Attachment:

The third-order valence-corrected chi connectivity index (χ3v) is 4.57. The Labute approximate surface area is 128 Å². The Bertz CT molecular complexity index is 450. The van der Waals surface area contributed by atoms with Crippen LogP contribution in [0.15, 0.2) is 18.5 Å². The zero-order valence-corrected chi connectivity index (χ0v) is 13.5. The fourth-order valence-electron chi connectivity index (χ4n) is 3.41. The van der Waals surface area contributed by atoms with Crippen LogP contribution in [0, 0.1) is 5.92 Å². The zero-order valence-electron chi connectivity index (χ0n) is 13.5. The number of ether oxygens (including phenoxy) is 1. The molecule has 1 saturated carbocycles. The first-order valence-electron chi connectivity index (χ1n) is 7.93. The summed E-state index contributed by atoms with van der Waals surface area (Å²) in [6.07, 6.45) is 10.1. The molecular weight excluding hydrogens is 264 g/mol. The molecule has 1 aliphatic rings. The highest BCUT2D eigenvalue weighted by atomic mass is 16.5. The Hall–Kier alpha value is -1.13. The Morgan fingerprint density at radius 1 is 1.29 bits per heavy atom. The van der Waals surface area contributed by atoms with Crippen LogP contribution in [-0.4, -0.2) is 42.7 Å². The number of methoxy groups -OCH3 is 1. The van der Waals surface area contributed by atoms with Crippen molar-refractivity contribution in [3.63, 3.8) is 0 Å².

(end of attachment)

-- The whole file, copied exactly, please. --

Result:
The third-order valence-corrected chi connectivity index (χ3v) is 4.57. The Labute approximate surface area is 128 Å². The Bertz CT molecular complexity index is 450. The van der Waals surface area contributed by atoms with Crippen LogP contribution in [0.15, 0.2) is 18.5 Å². The zero-order valence-corrected chi connectivity index (χ0v) is 13.5. The fourth-order valence-electron chi connectivity index (χ4n) is 3.41. The van der Waals surface area contributed by atoms with Crippen LogP contribution in [0, 0.1) is 5.92 Å². The zero-order valence-electron chi connectivity index (χ0n) is 13.5. The number of ether oxygens (including phenoxy) is 1. The molecule has 1 saturated carbocycles. The first-order valence-electron chi connectivity index (χ1n) is 7.93. The summed E-state index contributed by atoms with van der Waals surface area (Å²) in [6.07, 6.45) is 10.1. The molecular weight excluding hydrogens is 264 g/mol. The molecule has 1 aliphatic rings. The highest BCUT2D eigenvalue weighted by atomic mass is 16.5. The Hall–Kier alpha value is -1.13. The Morgan fingerprint density at radius 1 is 1.29 bits per heavy atom. The van der Waals surface area contributed by atoms with Crippen LogP contribution in [-0.4, -0.2) is 42.7 Å². The number of methoxy groups -OCH3 is 1. The van der Waals surface area contributed by atoms with Crippen molar-refractivity contribution in [3.63, 3.8) is 0 Å².